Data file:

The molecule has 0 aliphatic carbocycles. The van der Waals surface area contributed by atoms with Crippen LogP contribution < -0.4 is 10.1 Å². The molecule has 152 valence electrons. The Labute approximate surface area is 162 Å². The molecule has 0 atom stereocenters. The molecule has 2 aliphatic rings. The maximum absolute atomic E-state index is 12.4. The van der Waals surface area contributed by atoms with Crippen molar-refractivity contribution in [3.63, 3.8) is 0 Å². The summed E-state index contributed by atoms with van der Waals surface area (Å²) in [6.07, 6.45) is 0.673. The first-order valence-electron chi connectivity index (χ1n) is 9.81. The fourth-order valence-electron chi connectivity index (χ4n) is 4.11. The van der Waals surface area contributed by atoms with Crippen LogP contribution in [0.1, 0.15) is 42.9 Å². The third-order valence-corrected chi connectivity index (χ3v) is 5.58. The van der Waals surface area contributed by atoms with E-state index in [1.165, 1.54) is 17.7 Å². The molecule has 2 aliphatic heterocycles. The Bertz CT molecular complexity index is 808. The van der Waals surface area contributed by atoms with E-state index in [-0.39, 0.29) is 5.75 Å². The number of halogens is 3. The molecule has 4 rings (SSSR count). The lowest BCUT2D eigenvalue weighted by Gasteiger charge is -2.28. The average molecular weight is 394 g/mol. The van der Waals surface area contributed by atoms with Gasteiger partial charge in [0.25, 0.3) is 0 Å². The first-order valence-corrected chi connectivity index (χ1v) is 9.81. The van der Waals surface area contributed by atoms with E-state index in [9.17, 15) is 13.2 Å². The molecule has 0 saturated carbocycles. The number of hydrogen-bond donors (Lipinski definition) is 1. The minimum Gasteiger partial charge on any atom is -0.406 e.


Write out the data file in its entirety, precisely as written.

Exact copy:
The molecule has 0 aliphatic carbocycles. The van der Waals surface area contributed by atoms with Crippen LogP contribution < -0.4 is 10.1 Å². The molecule has 152 valence electrons. The Labute approximate surface area is 162 Å². The molecule has 0 atom stereocenters. The molecule has 2 aliphatic rings. The maximum absolute atomic E-state index is 12.4. The van der Waals surface area contributed by atoms with Crippen molar-refractivity contribution in [3.63, 3.8) is 0 Å². The summed E-state index contributed by atoms with van der Waals surface area (Å²) in [6.07, 6.45) is 0.673. The first-order valence-electron chi connectivity index (χ1n) is 9.81. The fourth-order valence-electron chi connectivity index (χ4n) is 4.11. The van der Waals surface area contributed by atoms with Crippen LogP contribution in [0.1, 0.15) is 42.9 Å². The third-order valence-corrected chi connectivity index (χ3v) is 5.58. The van der Waals surface area contributed by atoms with E-state index in [1.165, 1.54) is 17.7 Å². The molecule has 2 aliphatic heterocycles. The Bertz CT molecular complexity index is 808. The van der Waals surface area contributed by atoms with E-state index in [-0.39, 0.29) is 5.75 Å². The number of halogens is 3. The molecule has 4 rings (SSSR count). The lowest BCUT2D eigenvalue weighted by Gasteiger charge is -2.28. The average molecular weight is 394 g/mol. The van der Waals surface area contributed by atoms with Gasteiger partial charge in [0.25, 0.3) is 0 Å². The first-order valence-corrected chi connectivity index (χ1v) is 9.81. The van der Waals surface area contributed by atoms with E-state index in [9.17, 15) is 13.2 Å². The molecule has 0 saturated carbocycles. The number of hydrogen-bond donors (Lipinski definition) is 1. The minimum Gasteiger partial charge on any atom is -0.406 e.